by Frank Schnittger (mail Frankschnittger at hot male dotty communists) on Sun May 10th, 2009 at 01:52:12 PM EST
[ Parent ]
Frank Schnittger:
Small businesses should be the natural allies of the Left - because they are continually being screwed by big businesses in terms of their input costs and output prices.  But the left - out of sheer ignorance in many cases - has generally managed to antagonise the self-employed and thus forfeited a large potential reservoir of support and buffer against corporatist rule.

Excellent comment. That's a very natural wedge issue which any progressive party could devastate the right with, with a suitable media campaign.

by ThatBritGuy (thatbritguy (at) googlemail.com) on Sun May 10th, 2009 at 01:59:44 PM EST
[ Parent ]
If only the media wasn't allied with the more corporate elements.....

Any idiot can face a crisis - it's day to day living that wears you out.
by ceebs (ceebs (at) eurotrib (dot) com) on Sun May 10th, 2009 at 02:08:07 PM EST
[ Parent ]
That's were the WWW becomes the key resource, but unfortunately many self-employed don't have the time/resources/skills to access it in any meaningful and effective way.

notes from no w here
by Frank Schnittger (mail Frankschnittger at hot male dotty communists) on Sun May 10th, 2009 at 02:20:57 PM EST
[ Parent ]
Then the question becomes how to give the small businesses something material in a way that does not become a handout to large businesses.

One thing I've been bouncing around in my head is to offer to provide bureaucratic liaison free of charge. Suppose that all companies - large or small - get, say, 1/5 of a full-time position bureaucrat gratis to do official paperwork, if they want one. Of course, they need to be able to get rid of him in a pain free fashion, if the relationship doesn't work out.

Now, for the one- or two-man operation, this is a very sweet deal. The businesspeople get to do what they do well, and they have someone they trust (important point: The liaison has to be on their team!) whose job it is to be on top of the rules and handle the paperwork.

For larger companies, the deal is less sweet. Not only would the liaison represent a much smaller portion of their total labour costs, he would probably be more inclined to blow the whistle if they are doing something seriously illegal.

I know that some Danish fishing boats have informal arrangements with "embedded" marine biologists (because the marine biologist in question happened to be the son/daughter of one of the crew members). And that seems to have worked out to mutual satisfaction. Which is noteworthy because marine biologists are not the most popular kind of people in industrial fishing operations - they're usually on the other side of the table when it comes to negotiating quotas...

But I've not bounced the idea off any actual small-business people, so I may be just blowing steam.

- Jake

Austerity can only be implemented in the shadow of a concentration camp.

by JakeS (JangoSierra 'at' gmail 'dot' com) on Sun May 10th, 2009 at 02:22:11 PM EST
[ Parent ]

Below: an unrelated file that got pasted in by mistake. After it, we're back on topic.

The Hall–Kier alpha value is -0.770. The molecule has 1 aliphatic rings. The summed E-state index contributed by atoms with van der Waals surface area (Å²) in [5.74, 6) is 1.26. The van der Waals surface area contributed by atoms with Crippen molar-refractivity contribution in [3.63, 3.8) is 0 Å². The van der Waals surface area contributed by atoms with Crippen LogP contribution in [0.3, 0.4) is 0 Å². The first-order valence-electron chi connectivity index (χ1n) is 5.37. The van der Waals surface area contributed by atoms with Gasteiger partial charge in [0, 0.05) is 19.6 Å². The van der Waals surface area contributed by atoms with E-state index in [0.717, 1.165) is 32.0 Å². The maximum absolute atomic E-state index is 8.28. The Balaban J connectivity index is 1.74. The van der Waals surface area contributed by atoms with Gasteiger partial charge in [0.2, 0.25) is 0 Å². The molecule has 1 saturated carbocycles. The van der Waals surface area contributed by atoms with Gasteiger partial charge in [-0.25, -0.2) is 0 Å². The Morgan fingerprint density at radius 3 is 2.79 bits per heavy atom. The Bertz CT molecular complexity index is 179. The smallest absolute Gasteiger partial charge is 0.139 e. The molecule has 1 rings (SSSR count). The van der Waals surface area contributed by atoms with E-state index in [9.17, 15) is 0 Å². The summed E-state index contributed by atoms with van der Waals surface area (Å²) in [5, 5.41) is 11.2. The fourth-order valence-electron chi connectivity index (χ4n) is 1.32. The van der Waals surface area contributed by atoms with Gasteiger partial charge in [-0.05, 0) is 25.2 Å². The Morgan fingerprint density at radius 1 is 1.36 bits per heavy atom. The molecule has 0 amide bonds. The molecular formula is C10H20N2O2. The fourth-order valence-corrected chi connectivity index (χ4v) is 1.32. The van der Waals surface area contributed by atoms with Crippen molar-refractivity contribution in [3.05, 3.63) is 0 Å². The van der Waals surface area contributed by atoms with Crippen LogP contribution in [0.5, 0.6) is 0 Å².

Most farmers pay an accountant to do their paperwork/tax administration, which is another overhead they can't necessarilly write of against tax or any other source of income.

I'm all for the development of pro-active web applications to help people to do their admin chores, but they have to be tailored to the specific requirements of a job.  Thus a web application which allowed farmers to register their herds, documents innoculations/antiobiotic treatments etc., complete their statutory statistical returns for hear populations, complete their financial accounts, calculate and pay their taxes etc. could lift a huge worry/admin burden/overhead cost - without rquiring the state to provide other expensive resources/overheads.

However this would require the state to look at a farmers job in its totality and actively seek to facilitate him to do his job better - by prompting for innoculations when due, by forwarding stats to central stats office, by warning of cashflow bottlenecks, by documenting/recording treansactions with suppliers/customers, and by assisting in record keeping of all kinds.

The problem is that each Govt. dept works in isolation and couldn't give a damn if their form asks the same questions already asked by another dept.  And most bureaucrats treat the public (or private sector as they call them) as the enemy instead of realising they are their tax base, their ultimate source of income, and that anything they can do to make compliance easier helps everyone in the long run.

The problem is often not the taxers themselves, it is their complexity, capriciousness, imprecision, and ultimate the extreme difficulty of complying with regulations no one told you about in the first place.  Don't get me going on this.  I had a situation where a grant was stopped for non-compliance where the dept. in question had a policy of not disclosing the regulations in question...

notes from no w here

by Frank Schnittger (mail Frankschnittger at hot male dotty communists) on Sun May 10th, 2009 at 03:01:19 PM EST
[ Parent ]
I love the way you seized the moment. Pity you hadn't a tape recorder on hand. Very well done.

"It Can't Be Just About Us"
--Frank Schnittger, ETian Extraordinaire
by papicek (papi_cek_at_hotmail_dot_com) on Sun May 10th, 2009 at 09:25:03 AM EST


Display:
Go to: [ European Tribune Homepage : Top of page : Top of comments ]

Top Diaries

In defense of tree-huggers

by Cyrille - Apr 18
11 comments

Budapest Metro Line M4

by DoDo - Apr 19
3 comments

Elections in Orbánistan

by DoDo - Apr 6
39 comments

An unfair test

by Cyrille - Apr 8
6 comments

Might INET be a Trojan Horse?

by ARGeezer - Mar 31
10 comments